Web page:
Sunday, May 4, 2014

Don’t Let Investors Conclude Your Startup Is A Hobby

formal-business-processesEven when your startup is a one-man show and lots of fun, a “business” needs some discipline and controls to keep it from being defined as a hobby by investors, and assure some financial return. Like it or not, you are now entering the dreaded realm of specifying and documenting “formal business processes.” The right question is “What is the minimum that I need?”

The simple answer is that you need to implement one process at a time, starting with those things that are most critical to your business, until you feel a relief that things are starting to happen naturally and consistently, without the attendant stress and continual recovery mode. If you feel that the process itself is a burden, you have likely gone too far.

Here are eight key business tasks that relate to almost every startup, generally prioritized by criticality. Think about the implications of each to your own business, and the potential impact of getting them done incorrectly, or forgetting to do them entirely:

  1. Manage your financials and physical assets. I’m continually amazed at the number of entrepreneurs who go for months into a new business without really keeping a formal record of money spent or assets acquired. Use a simple accounting tool like QuickBooks, get away from co-mingled funds, and you have the first business process you need.

  2. Develop your business plan. Write down the key elements of your business plan very early, and keep it current as things evolve. This will include the first version of many critical processes that can be split out later, including market opportunity, requirements, product definition, business model, sales process, and organization.

  3. Product development process. Even if you are doing the work yourself, you need to document requirements, features, metrics, and milestones. If you are contracting or outsourcing, this is even more important. Otherwise you will find yourself a year later being no closer to a product that you were yesterday, with no idea why.

  4. Funding process. Unless you are bootstrapping everything, you need to have a clear plan on what networking and documents are required to get to friends and family, Angel investors, and institutional investors. Measure yourself against a researched plan, or your “out of cash” brick wall will be looming before you know it.

  5. Manage human resources. At this stage, you should start recruiting, hiring, paying, and training others to help you run your business. In addition to effectiveness and consistency, you now have a myriad of legal and tax considerations to get right. Don’t try this without a formal process.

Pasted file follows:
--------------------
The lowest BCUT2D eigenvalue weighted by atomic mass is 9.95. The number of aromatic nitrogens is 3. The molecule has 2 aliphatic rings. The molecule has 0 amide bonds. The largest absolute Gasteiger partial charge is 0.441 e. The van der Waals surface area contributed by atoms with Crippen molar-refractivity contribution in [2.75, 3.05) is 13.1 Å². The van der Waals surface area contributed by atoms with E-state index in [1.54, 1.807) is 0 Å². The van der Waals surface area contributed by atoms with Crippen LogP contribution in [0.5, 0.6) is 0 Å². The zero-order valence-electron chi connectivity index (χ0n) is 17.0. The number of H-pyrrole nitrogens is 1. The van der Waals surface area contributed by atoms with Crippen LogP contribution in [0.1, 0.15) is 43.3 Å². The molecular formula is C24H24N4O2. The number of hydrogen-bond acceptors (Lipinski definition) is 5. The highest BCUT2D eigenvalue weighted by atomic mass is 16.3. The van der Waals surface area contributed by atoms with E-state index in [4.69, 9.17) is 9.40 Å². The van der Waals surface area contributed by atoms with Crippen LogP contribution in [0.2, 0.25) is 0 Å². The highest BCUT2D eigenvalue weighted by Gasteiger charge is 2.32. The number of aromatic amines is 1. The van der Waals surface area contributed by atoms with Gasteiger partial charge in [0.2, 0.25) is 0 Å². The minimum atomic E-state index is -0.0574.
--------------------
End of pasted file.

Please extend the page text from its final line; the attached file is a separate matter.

6. Leverage information technology. Find an IT person you can trust, and plan how you will acquire, implement, and utilize computer technology to run your business. How do you access the Internet, what servers do you need, applications required, databases designed, and backups scheduled? It all has to be written down and maintained.

  7. Billing and revenue collection. Whether you provide an online subscription service, or sell products in a store, you need to consistently and economically sell your product and collect revenue to survive. Here you will likely need to train others to help you, so more detail may be required in this process.

  8. Customer service and support. Here is another often overlooked area of process that kills many startups, both in cost and time. Don’t assume that you can fix every problem yourself, or that there won’t be any problems to fix. Even if your business is online, people want a contact, real expertise, and quick response.

If you are a great startup, you won’t just copy the processes of your competitors, even in these basic elements. Innovation is the key, to keep each process small, but make it more effective than competitors and big-company processes.

But having no process does not make you more competitive. In my experience, no process means a business “out of control,” or simply a hobby masquerading as a business. Neither of these is really much fun, and both situations will cost you money rather than make money. Even the government is watching to see where you fit.

Marty Zwilling


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